I’m currently back in beautiful Tennessee, enjoying the holiday weekend with mon père, Cap’n Will. The air is crisp, the sky is clear, and the accents are twangy.

I’ve probably mentioned it before, but when it comes to food, the pomme didn’t fall far from the tree. Cap’n Will has been in the restaurant business his whole life, and owned a fine dining establishment for the majority of my childhood. Needless to say, when we found out it was just going to be the two of us for Thanksgiving (Mamàn is currently in another state spending time with my new niece and nephew), our thoughts immediately went to what fun things we could do with the meal while downsizing at the same time.

I flew in late on Wednesday, so I really didn’t a whole lot foodwise, but Pops put together the most marvelous Thanksgiving meal for two that I could have imagined. We forwent a turkey and stuffed a couple of Cornish game hens with an apple-dried plum (apparently we’ve stopped calling them prunes) cornbread stuffing, baked some teensy sweet potatoes, put together a green bean casserole, and made fresh cranberry sauce.

I’ve always found the side dishes to be the most exciting aspect of Thanksgiving dinner, and I will admit a particular and unabashed love for green bean casserole. I know it’s a pretty rudimentary dish, but you’ve gotta admit it’s pretty much the ultimate in comfort food, and for me–since I only have it once a year–the creamy concoction is so rooted in time and place that it makes me feel safe and loved no matter the circumstances.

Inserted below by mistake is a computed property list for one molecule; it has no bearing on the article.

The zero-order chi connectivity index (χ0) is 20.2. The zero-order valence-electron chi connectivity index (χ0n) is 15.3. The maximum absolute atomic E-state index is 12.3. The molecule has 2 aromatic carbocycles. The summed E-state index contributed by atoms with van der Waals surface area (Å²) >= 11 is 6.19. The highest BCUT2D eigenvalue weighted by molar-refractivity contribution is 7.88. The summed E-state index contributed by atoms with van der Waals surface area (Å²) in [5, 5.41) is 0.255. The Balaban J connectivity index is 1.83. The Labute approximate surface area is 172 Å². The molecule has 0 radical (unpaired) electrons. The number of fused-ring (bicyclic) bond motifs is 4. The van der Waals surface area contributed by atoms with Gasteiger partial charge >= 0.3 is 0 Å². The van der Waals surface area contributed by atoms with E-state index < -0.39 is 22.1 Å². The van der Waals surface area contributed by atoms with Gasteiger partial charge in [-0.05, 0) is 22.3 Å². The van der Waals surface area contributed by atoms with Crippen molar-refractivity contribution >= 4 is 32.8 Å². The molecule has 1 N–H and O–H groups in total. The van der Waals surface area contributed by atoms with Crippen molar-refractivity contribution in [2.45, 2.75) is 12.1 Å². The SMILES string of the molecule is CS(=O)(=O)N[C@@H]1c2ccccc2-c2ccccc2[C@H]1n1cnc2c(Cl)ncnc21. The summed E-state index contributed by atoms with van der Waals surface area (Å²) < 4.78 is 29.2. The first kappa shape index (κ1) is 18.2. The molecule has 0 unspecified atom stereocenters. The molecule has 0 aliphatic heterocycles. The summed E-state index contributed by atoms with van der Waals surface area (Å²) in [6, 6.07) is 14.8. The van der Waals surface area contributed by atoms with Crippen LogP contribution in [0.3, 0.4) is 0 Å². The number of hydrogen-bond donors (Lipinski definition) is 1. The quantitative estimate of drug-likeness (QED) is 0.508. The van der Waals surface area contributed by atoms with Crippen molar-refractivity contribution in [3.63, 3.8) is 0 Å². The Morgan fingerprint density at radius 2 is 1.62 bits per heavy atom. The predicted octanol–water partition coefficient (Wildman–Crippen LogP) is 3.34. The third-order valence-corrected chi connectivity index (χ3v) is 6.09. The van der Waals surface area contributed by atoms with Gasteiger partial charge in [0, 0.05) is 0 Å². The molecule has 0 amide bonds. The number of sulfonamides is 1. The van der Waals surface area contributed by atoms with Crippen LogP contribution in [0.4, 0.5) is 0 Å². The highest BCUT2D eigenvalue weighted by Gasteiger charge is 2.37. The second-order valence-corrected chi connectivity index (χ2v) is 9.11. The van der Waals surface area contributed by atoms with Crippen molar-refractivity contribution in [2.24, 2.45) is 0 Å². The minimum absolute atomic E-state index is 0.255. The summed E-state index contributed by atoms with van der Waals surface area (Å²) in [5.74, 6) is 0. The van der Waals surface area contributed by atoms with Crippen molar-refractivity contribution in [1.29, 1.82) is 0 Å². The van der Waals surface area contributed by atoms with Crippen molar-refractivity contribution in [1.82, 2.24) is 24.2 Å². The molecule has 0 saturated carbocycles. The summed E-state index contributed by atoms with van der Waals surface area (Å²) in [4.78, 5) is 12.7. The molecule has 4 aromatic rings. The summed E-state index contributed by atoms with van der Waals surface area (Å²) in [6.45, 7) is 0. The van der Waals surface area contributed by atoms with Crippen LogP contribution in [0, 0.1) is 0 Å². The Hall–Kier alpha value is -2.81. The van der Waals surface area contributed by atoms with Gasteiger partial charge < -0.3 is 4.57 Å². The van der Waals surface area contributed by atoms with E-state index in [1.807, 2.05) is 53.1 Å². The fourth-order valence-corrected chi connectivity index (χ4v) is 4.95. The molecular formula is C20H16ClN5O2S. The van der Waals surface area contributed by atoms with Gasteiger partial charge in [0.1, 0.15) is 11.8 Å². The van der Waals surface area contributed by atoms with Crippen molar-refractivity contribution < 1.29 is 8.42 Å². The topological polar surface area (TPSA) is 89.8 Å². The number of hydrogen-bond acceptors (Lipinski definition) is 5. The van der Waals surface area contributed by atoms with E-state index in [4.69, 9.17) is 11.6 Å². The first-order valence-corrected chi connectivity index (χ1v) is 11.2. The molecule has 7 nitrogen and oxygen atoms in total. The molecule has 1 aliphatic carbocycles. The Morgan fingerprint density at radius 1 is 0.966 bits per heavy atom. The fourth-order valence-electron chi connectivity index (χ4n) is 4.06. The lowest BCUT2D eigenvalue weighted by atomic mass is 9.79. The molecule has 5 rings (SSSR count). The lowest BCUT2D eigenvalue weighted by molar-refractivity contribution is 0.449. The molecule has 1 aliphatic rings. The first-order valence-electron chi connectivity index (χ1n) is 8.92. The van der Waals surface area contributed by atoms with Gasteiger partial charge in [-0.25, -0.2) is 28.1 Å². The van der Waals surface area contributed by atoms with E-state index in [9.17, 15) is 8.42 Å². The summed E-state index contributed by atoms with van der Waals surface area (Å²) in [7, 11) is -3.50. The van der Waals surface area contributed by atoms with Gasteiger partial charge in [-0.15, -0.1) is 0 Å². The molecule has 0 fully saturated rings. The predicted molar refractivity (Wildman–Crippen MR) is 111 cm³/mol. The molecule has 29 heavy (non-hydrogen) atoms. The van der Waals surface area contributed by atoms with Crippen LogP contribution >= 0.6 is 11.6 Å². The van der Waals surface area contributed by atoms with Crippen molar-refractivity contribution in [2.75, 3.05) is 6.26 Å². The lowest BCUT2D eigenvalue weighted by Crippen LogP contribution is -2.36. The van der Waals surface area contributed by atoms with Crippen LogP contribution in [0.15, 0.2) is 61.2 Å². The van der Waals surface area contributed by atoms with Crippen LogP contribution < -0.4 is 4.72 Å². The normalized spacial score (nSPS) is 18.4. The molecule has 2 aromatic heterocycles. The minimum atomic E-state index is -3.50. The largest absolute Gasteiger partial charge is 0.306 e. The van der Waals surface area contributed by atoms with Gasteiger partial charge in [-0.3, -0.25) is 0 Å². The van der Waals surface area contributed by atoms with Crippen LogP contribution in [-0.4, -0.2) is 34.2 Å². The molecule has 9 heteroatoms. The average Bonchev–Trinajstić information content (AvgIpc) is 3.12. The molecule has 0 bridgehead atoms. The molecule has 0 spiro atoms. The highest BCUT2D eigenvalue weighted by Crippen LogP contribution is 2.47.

So yeah, green bean casserole.

The other stuff was good too, I guess.

The hens turned out beautifully– golden and crispy on the outside, moist and tender within, and most importantly, no living on turkey sammiches for the next three days! It was the PERFECT amount of food for the two of us.

While cooking, we drank a 2005 Eos Paso Robles, which I enjoyed immensely, and with the meal had Fat Bastard’s Blanc de Blancs sparkling wine, which was good with food, but sweeter than both of us had anticipated, especially for a brut. It’s from the Loire Valley, not Champagne, though, and most likely chenin blanc instead of chardonnay, which might explain the sweetness.

Anyway, after indulging in the requisite food-and-wine coma (and having some coffee), we packed up our dessert and went a-visiting. I tell you what, friends are glad to see you when you bring mango cobbler and homemade vanilla bean ice cream. To hell with pumpkin pie, I say!


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